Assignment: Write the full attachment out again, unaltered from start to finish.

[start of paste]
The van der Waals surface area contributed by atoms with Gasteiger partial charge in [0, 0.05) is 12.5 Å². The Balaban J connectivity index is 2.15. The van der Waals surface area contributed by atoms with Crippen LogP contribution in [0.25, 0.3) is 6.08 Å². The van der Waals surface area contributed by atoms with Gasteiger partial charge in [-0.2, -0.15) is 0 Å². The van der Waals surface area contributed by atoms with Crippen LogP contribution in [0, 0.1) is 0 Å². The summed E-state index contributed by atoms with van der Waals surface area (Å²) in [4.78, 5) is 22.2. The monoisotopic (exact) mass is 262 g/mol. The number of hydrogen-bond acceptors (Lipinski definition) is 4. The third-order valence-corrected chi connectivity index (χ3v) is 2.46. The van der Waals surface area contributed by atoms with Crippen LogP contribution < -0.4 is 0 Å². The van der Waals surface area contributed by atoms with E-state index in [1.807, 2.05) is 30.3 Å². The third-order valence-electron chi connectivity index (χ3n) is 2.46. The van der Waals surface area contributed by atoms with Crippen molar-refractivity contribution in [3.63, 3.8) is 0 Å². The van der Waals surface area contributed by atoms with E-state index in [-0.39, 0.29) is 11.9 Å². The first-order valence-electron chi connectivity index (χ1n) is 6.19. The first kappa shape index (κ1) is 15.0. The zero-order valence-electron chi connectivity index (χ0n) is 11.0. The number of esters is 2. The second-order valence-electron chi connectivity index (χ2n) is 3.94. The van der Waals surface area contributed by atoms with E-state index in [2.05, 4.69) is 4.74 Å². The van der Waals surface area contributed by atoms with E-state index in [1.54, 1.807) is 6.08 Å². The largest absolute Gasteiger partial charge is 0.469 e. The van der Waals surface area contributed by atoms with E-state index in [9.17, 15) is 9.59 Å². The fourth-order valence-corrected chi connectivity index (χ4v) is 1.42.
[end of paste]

The van der Waals surface area contributed by atoms with Gasteiger partial charge in [0, 0.05) is 12.5 Å². The Balaban J connectivity index is 2.15. The van der Waals surface area contributed by atoms with Crippen LogP contribution in [0.25, 0.3) is 6.08 Å². The van der Waals surface area contributed by atoms with Gasteiger partial charge in [-0.2, -0.15) is 0 Å². The van der Waals surface area contributed by atoms with Crippen LogP contribution in [0, 0.1) is 0 Å². The summed E-state index contributed by atoms with van der Waals surface area (Å²) in [4.78, 5) is 22.2. The monoisotopic (exact) mass is 262 g/mol. The number of hydrogen-bond acceptors (Lipinski definition) is 4. The third-order valence-corrected chi connectivity index (χ3v) is 2.46. The van der Waals surface area contributed by atoms with Crippen LogP contribution < -0.4 is 0 Å². The van der Waals surface area contributed by atoms with E-state index in [1.807, 2.05) is 30.3 Å². The third-order valence-electron chi connectivity index (χ3n) is 2.46. The van der Waals surface area contributed by atoms with Crippen molar-refractivity contribution in [3.63, 3.8) is 0 Å². The van der Waals surface area contributed by atoms with E-state index in [-0.39, 0.29) is 11.9 Å². The first-order valence-electron chi connectivity index (χ1n) is 6.19. The first kappa shape index (κ1) is 15.0. The zero-order valence-electron chi connectivity index (χ0n) is 11.0. The number of esters is 2. The second-order valence-electron chi connectivity index (χ2n) is 3.94. The van der Waals surface area contributed by atoms with E-state index in [2.05, 4.69) is 4.74 Å². The van der Waals surface area contributed by atoms with E-state index in [1.54, 1.807) is 6.08 Å². The largest absolute Gasteiger partial charge is 0.469 e. The van der Waals surface area contributed by atoms with E-state index in [9.17, 15) is 9.59 Å². The fourth-order valence-corrected chi connectivity index (χ4v) is 1.42.